Skateboards, sunglasses, bicycle baskets, bird feeders and socks can all be manufactured from recycled fishing gear, a seminar at NUI Galway has heard writes Lorna Siggins
Nets, gear and other plastic material washed up on the coast could provide business opportunities in a “blue circular economy”, participants in an EU-funded research project have said.
A new EU directive on single-use plastics is driving research on recycling and re-use, with Ireland among European member states bound to establish “producer responsibility” schemes.
Fishing skippers and representatives across the marine, business and waste sectors attended the conference, hosted by the Western Development Commission at NUI Galway on January 22.
EU maritime affairs directorate official Alena Petrikovicova – de Chevilly explained that the new schemes for producer responsibility must be in place by 2024, and member states will have to establish national collection targets.
She outlined how over €15 million has been allocated from the European maritime fisheries fund for 22 research projects, including reduction of marine litter, while €18.7 million has been allocated for 26 projects underway to establish centres like “blue laboratories” testing new uses for used equipment.
There are no accurate figures for the fishing gear as a percentage of total plastic waste, according to Richard Glavee-Geo, associate professor at the Norwegian University of Science and Technology. In Norway, one estimate suggested up to 37 per cent of marine waste is linked to fishing, while 38 per cent is consumer waste, he said.
NUIG Ryan Institute director Prof Charles Spillane said it was already projected there would be more plastic than fish in the oceans by 2050 at current disposal rates.
Prof Spillane explained that the “blue circular economy “ concept was pioneered by round world sailor Ellen McArthur through the environmental foundation which she established.
Recycling and re-use of plastic constituents used in fishing gear is at an early stage in Europe, with two major recyclers – Aquafill in Italy, which recycles nylon for use in nylon yarn, and Plastics Global in Italy which turns nets into pellets.
Prof Martin Charter of the Centre for Sustainable Design in Surrey, England described how companies are exploring uses of recycled fishing , fish and shellfish farming equipment in products ranging from skateboards to dog leads to bicycle baskets.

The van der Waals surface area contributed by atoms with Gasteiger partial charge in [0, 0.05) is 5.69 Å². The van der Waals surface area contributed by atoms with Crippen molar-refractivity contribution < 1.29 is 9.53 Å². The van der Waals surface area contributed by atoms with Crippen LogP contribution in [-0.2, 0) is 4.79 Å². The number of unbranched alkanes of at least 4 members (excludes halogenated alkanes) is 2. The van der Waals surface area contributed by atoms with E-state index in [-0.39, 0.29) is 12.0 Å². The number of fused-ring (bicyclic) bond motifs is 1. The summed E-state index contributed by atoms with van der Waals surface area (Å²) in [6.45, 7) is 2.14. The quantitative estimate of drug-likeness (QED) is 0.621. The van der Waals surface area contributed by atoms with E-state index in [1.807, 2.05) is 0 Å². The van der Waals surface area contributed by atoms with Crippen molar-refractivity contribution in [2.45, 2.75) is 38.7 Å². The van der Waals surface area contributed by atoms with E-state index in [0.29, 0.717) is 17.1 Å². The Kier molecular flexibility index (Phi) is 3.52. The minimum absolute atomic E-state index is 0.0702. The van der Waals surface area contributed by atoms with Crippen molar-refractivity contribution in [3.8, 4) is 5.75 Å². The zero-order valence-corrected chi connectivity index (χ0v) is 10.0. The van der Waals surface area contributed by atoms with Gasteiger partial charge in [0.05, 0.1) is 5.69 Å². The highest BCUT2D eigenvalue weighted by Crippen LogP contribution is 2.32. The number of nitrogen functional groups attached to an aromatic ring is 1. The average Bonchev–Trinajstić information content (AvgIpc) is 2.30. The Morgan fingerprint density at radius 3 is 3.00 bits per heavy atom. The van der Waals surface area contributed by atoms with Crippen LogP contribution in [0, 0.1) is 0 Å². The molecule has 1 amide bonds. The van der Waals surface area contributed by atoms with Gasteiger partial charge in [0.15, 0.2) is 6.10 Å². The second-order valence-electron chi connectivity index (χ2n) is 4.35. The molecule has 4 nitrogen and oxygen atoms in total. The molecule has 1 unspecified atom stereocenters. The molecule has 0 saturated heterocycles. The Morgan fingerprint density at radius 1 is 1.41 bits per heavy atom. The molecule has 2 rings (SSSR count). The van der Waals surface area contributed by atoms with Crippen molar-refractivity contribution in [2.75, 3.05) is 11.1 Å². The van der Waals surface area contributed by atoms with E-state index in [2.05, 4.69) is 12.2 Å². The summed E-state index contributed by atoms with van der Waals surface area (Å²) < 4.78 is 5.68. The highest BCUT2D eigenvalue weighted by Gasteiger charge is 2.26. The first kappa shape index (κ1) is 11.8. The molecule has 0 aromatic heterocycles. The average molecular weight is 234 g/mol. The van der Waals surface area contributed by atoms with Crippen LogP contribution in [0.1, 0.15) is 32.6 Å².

He said Adidas was claiming that it uses gill nets in making sports shoes, but companies will have to conform to regulations which ensure that there are credible recycled constituents.
One north American company, Bureo, works directly with fishing communities on recycling, and has designed an office chair that comprises almost 14 lbs of waste fishing gear material, Prof Charter noted.
Several participants at the workshop, including Simon Rooney of Walsh Waste in Galway, noted that incentive schemes would be required to ensure the burden of cost of recycling marine litter is not placed on fishing communities.
He suggested incentives such as the car tyre and farm waste recycling schemes as options.
West Cork fisherman Niall Duffy, who is part of the Smartnet project run with Bord Iascaigh Mhara, said that legislation had been rushed through by the EU without consulting fishing communities.
Mr Duffy said it was his personal view that 80 per cent of fishing gear washed up on the Irish south-west coast was from non-Irish vessels. He also noted that skippers would not willingly discard valuable nets at sea, due to the cost.
The Blue Circular Economy initiative, which the WDC is involved in with partners in Norway, Finland, Denmark, Greenland, Scotland, Iceland and Spitsbergen, and the Faeroe Islands, aims to establish regional clusters which will mentor small and medium enterprises on “eco-innovation” related to waste fishing gear.
The three-year project is funded by the Northern Periphery & Arctic (NPA) Programme as part of the European Regional Development Fund.